These days, protest arrests are scarce and atten­tion has fad­ed from the NYPD’s repres­sive tac­tics; some seem to con­sid­er the mat­ter of police abus­es closed with the reforms passed by City Coun­cil and imposed by a court of law. Yet protest arrests have large­ly fad­ed because Occu­py no longer holds parks and takes streets — and out in res­i­den­tial neigh­bor­hoods, there are no livestream­ers and few reporters. I rarely go a week with­out see­ing police detain­ing some­one, usu­al­ly a young man of color.

Of course, it is impor­tant to cov­er Ceci­ly McMil­lan’s case, and to speak up for the rights of peo­ple every­where to peace­ably assem­ble in protest. It is equal­ly impor­tant not to for­get that there are peo­ple all over New York whose tri­als are not get­ting this kind of atten­tion, or who do not go to tri­al at all because they have no help, no sup­port, no one to stand by them while they refuse a plea bar­gain in an attempt to keep felony charges off their records. There were only two reporters who seemed to have stuck around for all of McMillan’s mul­ti-week tri­al. How many reporters cov­er the cour­t­hous­es for every­day arrests?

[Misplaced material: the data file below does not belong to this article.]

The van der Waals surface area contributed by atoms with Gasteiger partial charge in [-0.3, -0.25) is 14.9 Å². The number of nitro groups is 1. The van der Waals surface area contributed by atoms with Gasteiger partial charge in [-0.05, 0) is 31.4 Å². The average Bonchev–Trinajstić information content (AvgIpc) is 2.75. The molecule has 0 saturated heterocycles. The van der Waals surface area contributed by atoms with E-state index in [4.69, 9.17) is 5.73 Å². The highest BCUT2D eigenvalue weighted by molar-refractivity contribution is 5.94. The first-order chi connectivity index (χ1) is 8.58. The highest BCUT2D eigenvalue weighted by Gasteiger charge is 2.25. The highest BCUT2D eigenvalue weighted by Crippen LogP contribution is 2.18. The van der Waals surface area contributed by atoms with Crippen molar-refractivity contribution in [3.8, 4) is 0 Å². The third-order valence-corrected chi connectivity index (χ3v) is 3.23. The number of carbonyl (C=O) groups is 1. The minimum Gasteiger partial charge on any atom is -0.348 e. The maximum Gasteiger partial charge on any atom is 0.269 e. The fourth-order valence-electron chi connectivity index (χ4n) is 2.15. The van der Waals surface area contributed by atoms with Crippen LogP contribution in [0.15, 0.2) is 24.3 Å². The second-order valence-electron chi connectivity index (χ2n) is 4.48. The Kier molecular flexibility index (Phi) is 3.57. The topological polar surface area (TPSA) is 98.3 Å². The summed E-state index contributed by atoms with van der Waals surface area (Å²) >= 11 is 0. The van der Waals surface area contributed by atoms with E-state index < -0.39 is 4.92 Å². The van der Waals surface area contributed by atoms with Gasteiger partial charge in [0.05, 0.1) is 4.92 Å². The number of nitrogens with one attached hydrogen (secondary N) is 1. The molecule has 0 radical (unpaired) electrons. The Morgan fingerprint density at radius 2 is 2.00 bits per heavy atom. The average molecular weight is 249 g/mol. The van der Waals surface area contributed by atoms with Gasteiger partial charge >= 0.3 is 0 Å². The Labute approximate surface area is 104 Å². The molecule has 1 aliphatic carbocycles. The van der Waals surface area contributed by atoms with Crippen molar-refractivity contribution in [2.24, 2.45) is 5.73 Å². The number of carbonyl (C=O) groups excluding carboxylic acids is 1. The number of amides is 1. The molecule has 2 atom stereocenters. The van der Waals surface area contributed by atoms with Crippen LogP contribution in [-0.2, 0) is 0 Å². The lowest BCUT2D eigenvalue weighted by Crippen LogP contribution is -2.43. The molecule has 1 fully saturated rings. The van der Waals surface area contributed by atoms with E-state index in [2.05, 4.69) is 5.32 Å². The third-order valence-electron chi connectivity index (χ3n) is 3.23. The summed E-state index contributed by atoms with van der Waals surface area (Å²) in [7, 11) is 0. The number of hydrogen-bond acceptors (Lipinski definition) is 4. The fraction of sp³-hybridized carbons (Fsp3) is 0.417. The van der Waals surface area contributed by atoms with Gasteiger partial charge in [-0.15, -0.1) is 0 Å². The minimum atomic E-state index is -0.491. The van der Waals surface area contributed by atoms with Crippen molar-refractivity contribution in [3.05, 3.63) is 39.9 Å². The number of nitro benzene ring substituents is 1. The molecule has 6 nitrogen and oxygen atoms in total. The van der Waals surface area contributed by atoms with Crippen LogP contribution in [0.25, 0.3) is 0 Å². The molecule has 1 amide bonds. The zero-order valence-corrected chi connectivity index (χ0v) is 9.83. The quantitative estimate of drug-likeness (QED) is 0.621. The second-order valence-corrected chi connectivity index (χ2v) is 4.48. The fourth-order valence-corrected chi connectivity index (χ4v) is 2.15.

Ceci­ly McMil­lan’s case can’t just be about her, about whether she’s a nice girl or a paci­fist or not. It has to be — as the #myNYPD hash­tag remind­ed us with its seem­ing­ly end­less stream of vio­lent pho­tographs— about a police force that has got­ten away with too much for too long and has not changed near­ly enough. 

Sarah Jaffe is a for­mer staff writer at In These Times and author of Nec­es­sary Trou­ble: Amer­i­cans in Revolt , which Robin D.G. Kel­ley called The most com­pelling social and polit­i­cal por­trait of our age.” You can fol­low her on Twit­ter @sarahljaffe.